Saturday, October 31, 2009

Mary Henry, Meet Betty Draper: Happy Halloween

I was trying to get into the Halloween spirit, thinking about all things creepy and scary, when from an obscure corner of my memory burst an image of ghouls rising out of the water and dancing in a pavilion. Carnival of Souls!!!

The 1962 film played on the 4:30 Movie in New York in the seventies.

(The 4:30 Movie had the BEST little credit sequence and music ever.)

My brother and I watched it several times over a few years. It was a ghoulish perennial, and therefore it has an emotional dimension for me, from my rollerskating years.

I didn’t watch again until the other night, when a bout of insomnia sent me to the net looking for something to occupy my fevered brain at 3:00 in the morning. I found Carnival online, and I was so frightened it shocked me into sleep.

From my 10 year old’s memory 2 shots stand out: the dancing in the dark, and a scene where Mary, our star, goes to a mechanic for car trouble as she’s trying to flee. She asks him if she can stay in the car as he puts it up on the jacks, and he says it’s okay. WHAT IS SHE NUTS?

Well, she’s actually something else. (More about that in the spoiler section,) And of course the creepy guy she’s trying to flee shows up in her rear view mirror.

It’s 1962 and Betty Draper Is Living on the East Coast

What struck me in the rewatch was the detached independence of Mary Henry. In a nutshell, Mary survives a car accident at the start of the film, walking out of a river where a car she’s in with 2 other women careened off a bridge. She takes up a job at a church as the organist. Yes, Mary is a career woman, a professional organist happy to have full-time gig.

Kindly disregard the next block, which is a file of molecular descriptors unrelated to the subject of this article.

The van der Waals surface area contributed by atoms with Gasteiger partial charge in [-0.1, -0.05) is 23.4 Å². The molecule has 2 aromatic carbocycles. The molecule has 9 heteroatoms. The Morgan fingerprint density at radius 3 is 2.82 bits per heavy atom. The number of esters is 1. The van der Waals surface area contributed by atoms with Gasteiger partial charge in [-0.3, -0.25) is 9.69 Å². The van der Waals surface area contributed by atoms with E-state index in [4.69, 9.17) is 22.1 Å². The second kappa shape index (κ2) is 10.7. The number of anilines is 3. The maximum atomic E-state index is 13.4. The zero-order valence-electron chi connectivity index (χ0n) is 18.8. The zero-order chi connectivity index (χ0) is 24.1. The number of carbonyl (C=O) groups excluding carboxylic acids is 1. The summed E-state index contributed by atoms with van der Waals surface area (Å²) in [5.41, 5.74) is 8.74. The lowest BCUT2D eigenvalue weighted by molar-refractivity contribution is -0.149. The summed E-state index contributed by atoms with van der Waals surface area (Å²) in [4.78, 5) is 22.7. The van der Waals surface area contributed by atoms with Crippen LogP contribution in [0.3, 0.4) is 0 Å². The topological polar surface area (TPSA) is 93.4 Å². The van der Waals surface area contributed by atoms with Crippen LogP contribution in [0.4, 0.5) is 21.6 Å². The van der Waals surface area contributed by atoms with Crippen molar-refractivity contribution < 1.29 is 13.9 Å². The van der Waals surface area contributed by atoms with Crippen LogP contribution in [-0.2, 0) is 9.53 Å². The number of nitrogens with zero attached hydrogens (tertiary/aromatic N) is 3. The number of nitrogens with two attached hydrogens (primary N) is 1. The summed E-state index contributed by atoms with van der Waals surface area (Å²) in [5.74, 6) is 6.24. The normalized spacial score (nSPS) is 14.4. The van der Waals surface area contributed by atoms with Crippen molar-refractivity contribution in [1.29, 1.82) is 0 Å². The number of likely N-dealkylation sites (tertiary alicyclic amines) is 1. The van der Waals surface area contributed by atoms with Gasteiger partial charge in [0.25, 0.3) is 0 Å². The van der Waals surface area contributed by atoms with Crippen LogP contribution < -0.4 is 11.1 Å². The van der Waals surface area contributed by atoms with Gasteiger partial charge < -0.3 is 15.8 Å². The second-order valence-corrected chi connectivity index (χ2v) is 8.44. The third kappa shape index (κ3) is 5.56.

Also the entreaty from the music director at the first church that music needs more than just correct notes, that she has to put some soul into her playing.

She reports for work at a church near Salt Lake, and is mystically drawn to the Saltair Pavilion. She visits it with the parish priest, but he won’t go past the no-trespassing sign. He does comment earlier that "now we have an organist who can lead our souls." Not the usual kind of detail in horror movies, but then there is that title . . .

Mary later says to her creepy boardinghouse neighbor that she wants to see the place, and she’ll go herself, which she does.

Mary is a cool Hitchcock blonde with a detached, cold demeanor. OMG, just like Mad Men's beloved Betty Draper, particularly in season 2, where she shows almost no affection for her children, and a general defensive numbness toward her cheating Don.

Mary and Betty could be sisters, or at least cousins. It made me wonder if Matt Weiner, who is from Baltimore, also saw Carnival on the afternoon movie in the seventies, and subconsciously modeled Betty on Mary? Carnival is erotic in many ways, from the drag racing at the beginning to Mary's bare feet dancing on the pedals of the organ; it would make quite an impression on a precocious little boy.

Mary has to deal with a gaggle of common variety ghouls, while Betty has to deal with something much more horrifying, the worst kind of ghoul: a charming, monstrously selfish man who can't be faithful and saps the life out of those around him.

I See Dead People


Carnival isn’t given enough credit for its twist, which reached maximum cultural penetration decades later in The Sixth Sense. M. Night Shyamalan said that an episode of Nickelodeon was the inspiration for his film, but Carnival predates that.

At the end of Carnival the police find the car that went over the bridge, and raise it out of the water. Inside we see Mary. She’s been dead, and her soul was caught between earth and the afterlife. Sometimes people could see her, and sometimes they couldn’t. The tension of the film comes as the dead go after her to reclaim her to their world.

As I kid, I thought this was only fair, and not so terrible for her. The ghouls got to dance every night; that’s more than many living people get to enjoy.


dorki said...

That sounds fiendishly wonderful! Must find a copy of that.
It takes a wonderfully strange mind to create such stories. This brings to mind the 1981 movie "Ghost Story". Cool one that.

M.A.Peel said...

I love the 1981 Ghost Story! There is a Criterion edition of Carnvial that is excellently produced, like all their thingsl